This chapter is from the "Kittens: A Family Chronicle" book, by Svend Fleuron.
Whatever doubt there may have been as to Tiny's being a sly puss, it was quite certain that Red-kitten was a deceitful hussy!
Her coat alone stamped her as a mountebank, being fox-red in colour, with bright yellow stripes which turned to rings round her legs and tail.
Her body also was unique, being long, thin, and supple, and gave as she walked, like a freshly stuffed sofa.
She had a mania for stretching herself, as if she could not get her body slim and supple enough. None could compare with her in activity; she was incessantly playing tricks on the others—and when they attacked her she could easily wriggle out of their clutches, even Black and Big being unable to hold her.
A gymnast, a juggler, was Red!
In addition to her bodily virtues she had tall, slim legs, which, when necessary, enabled her to escape from the swiftest opponent by sheer speed.
She was still quite young when Box one day surprised her in the middle of the field; but, thanks to her speed, she saved herself at the last moment by scrambling up on a straw thatch, her mouth extended and the water running down her red tongue. Had there been a man on the scene he would have said that it was the first time he had seen a cat sweat!
Her cunning, flame-coloured eyes are seldom really open; she usually goes about with them screwed up, as if desiring to conceal their lowering, deceitful glance.
She is always to be seen sneaking round stones and molehills, and likes jumping out suddenly and unexpectedly. When the others play puss-in-the-corner, she prefers to lie in ambush and spring upon the nearest from behind, knock him down, and maul him about.
She beats all the others in cunning, and they do not like her to be near when they are eating; they know from experience her extraordinary skill in stealing.
On the day Mother Grey Puss brought home the herrings, each kitten was apportioned a lump of the delicious food. Big, who had received the head, sat a little apart from the others, nibbling it thoughtfully.
There was still a piece of the jaw left; it lay just in front of him, as with closed eyes he swallowed blissfully a tasty mouthful. When he opened his eyes again the herring jaw was no longer there—and a red tail-tip vanished silently behind the nearest boulder.
Nature, as a rule, equips each of her creatures generously with at least one special talent; and, provided only it uses that talent, the struggle for life is an easy one.
And Red's talent was—thieving!
One can never take her by surprise: she possesses extraordinary decision of character, coupled with extreme cautiousness; and she never resorts to force until her prey is at her mercy. Her daily struggle for food and her constant intercourse with her talented brothers, whose highly specialized skill in trapping was so much superior to her own, have developed her inbred tendency to steal, whenever her special characteristics make it possible.
She is an expert at starting a quarrel when the others sit devouring their spoil; and while they fight, she fishes in troubled waters. She hunts indeed, but after her own fashion; and most of her spoil is second-hand!
Her sympathies are unstable; she lacks personality! Sometimes she helps Black against Big, at others Grey against Black; being always on the side of the one who owns nothing against the one who has for the moment something to steal. . . . She is in favour of common ownership, and is the red communist of the litter!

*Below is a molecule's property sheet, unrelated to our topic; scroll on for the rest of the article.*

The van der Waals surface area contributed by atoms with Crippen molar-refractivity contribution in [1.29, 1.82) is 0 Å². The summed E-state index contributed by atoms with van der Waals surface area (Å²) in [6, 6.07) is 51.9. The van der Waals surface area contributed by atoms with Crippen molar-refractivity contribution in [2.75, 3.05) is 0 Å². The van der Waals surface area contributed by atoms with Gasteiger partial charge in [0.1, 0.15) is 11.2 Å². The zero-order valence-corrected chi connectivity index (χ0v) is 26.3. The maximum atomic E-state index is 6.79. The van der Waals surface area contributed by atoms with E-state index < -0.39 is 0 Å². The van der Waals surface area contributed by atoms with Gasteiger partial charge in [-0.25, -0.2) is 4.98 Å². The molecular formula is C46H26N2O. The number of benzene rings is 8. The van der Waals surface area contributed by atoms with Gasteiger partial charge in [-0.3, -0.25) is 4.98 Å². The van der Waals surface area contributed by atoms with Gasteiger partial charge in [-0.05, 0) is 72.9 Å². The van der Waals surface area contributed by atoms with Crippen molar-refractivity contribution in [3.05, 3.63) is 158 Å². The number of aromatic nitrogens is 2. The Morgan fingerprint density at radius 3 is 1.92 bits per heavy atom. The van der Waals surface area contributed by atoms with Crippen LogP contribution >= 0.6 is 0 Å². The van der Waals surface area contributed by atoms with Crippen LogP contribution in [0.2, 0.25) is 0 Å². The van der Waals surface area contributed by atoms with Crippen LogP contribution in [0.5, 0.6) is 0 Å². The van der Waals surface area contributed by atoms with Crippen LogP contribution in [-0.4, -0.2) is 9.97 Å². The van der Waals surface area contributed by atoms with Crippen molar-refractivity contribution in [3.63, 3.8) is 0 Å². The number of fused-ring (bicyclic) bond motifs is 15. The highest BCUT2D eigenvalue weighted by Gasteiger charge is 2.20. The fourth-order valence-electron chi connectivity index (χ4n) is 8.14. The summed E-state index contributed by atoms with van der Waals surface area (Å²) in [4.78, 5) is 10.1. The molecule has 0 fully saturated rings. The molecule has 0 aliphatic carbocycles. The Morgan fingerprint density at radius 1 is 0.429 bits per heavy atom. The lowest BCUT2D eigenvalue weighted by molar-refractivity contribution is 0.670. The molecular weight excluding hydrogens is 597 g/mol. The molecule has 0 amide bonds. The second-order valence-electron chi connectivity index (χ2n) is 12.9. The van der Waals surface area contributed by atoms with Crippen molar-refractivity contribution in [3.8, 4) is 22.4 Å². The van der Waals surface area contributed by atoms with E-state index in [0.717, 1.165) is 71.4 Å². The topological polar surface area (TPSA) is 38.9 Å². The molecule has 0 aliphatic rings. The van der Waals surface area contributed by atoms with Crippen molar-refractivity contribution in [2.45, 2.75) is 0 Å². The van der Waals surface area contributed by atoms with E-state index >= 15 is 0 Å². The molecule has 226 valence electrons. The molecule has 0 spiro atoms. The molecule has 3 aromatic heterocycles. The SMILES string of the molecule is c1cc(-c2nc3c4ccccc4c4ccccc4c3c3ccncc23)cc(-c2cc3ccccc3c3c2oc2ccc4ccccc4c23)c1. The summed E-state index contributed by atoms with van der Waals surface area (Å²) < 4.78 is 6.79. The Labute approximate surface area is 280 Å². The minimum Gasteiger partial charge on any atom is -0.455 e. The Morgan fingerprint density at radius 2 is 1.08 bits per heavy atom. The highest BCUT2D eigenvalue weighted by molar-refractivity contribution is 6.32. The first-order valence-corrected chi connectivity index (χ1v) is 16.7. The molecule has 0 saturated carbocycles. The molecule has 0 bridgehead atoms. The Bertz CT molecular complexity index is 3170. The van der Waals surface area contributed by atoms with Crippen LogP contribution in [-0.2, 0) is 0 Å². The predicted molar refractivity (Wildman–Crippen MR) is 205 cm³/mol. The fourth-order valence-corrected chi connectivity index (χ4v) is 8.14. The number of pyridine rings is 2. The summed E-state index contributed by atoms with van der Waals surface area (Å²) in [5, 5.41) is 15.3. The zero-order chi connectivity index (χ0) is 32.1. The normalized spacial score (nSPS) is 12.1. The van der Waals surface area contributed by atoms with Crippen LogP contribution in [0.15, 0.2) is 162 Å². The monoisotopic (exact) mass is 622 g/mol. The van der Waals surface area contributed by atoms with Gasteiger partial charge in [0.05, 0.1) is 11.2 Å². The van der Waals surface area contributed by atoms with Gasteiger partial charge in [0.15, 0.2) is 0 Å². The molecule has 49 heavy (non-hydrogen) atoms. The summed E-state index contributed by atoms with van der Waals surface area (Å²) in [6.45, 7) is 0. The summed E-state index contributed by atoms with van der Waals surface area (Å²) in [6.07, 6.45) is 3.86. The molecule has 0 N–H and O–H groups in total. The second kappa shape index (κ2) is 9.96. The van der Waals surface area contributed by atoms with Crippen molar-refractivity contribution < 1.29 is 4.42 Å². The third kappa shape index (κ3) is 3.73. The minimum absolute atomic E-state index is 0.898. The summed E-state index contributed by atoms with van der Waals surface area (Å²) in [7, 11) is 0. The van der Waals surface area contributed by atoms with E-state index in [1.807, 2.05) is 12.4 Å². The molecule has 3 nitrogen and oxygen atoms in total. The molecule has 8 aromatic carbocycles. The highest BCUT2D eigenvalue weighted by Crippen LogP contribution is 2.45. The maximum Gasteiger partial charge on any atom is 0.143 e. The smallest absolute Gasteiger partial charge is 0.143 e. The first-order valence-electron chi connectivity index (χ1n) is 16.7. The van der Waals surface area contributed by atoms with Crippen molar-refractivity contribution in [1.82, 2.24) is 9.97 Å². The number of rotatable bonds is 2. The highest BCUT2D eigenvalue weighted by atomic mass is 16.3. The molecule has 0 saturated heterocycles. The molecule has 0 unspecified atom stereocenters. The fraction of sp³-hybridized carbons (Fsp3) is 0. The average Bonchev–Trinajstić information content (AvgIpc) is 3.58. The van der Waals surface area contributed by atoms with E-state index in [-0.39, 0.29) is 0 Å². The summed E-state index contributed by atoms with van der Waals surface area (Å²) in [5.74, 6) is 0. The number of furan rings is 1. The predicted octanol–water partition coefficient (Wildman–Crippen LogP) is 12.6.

But she is an adept at dissembling; she is not only a great juggler, but also a great hypocrite . . . her tail betrays this, for in the most exciting moments it is as stiff as a poker!
In the long run, however, the narrow bounds of catborough do not offer sufficient scope for her predatory instincts, and she is compelled to eke out her spoils. When Big, Black, and Grey, with White and Tiny in tow, slink out in the gloaming over field and meadow and follow the twisting, irregular paths of the village copse, Red lounges through the field until she meets a human track.
Experience has taught her that such a track usually leads to a place where there is something to be picked up . . . some cast-away food-paper or other, which, on investigation, often proves to contain tasty morsels, such as herring-bones, cheese-rind, or scraps of fat.
Sometimes, also, an old wooden clog or a pair of cast-off stockings lie on the ground near by, but they appeal to her less, and serve only to increase her faith in human footsteps.
But it happens, too, that the tracks lead to dainties such as would make even gourmands like Big and Black turn blue in the face with envy!
The errand boys of the neighbourhood are very keen on wandering round the hedges for birds' nests—not to destroy them, but merely to feel the thrill of peeping at the eggs. Red, aided by her cunning and her deductive faculties, finds every single one of these nests!
On one occasion she raided a lark's nest. All night long she had followed a human "spoor," which led over grass and clover and turnips. At a certain place the track stopped and turned off abruptly towards a clump of white marguerites.
Three nights in succession she came across the same lonely track, and found it stop on each occasion exactly at this place. And yet there was nothing there; that was peculiar!
She examined the immediate surroundings even more thoroughly, poked her nose in the steaming scent-waves—where human foot stood long in one place, the scent was warm; she knew that well enough!
At this a bird sprang up. She thrust her teeth into the nest and lapped down the nearly full-grown young greedily. . . .
She had been right after all; food always flowed where human footsteps trod!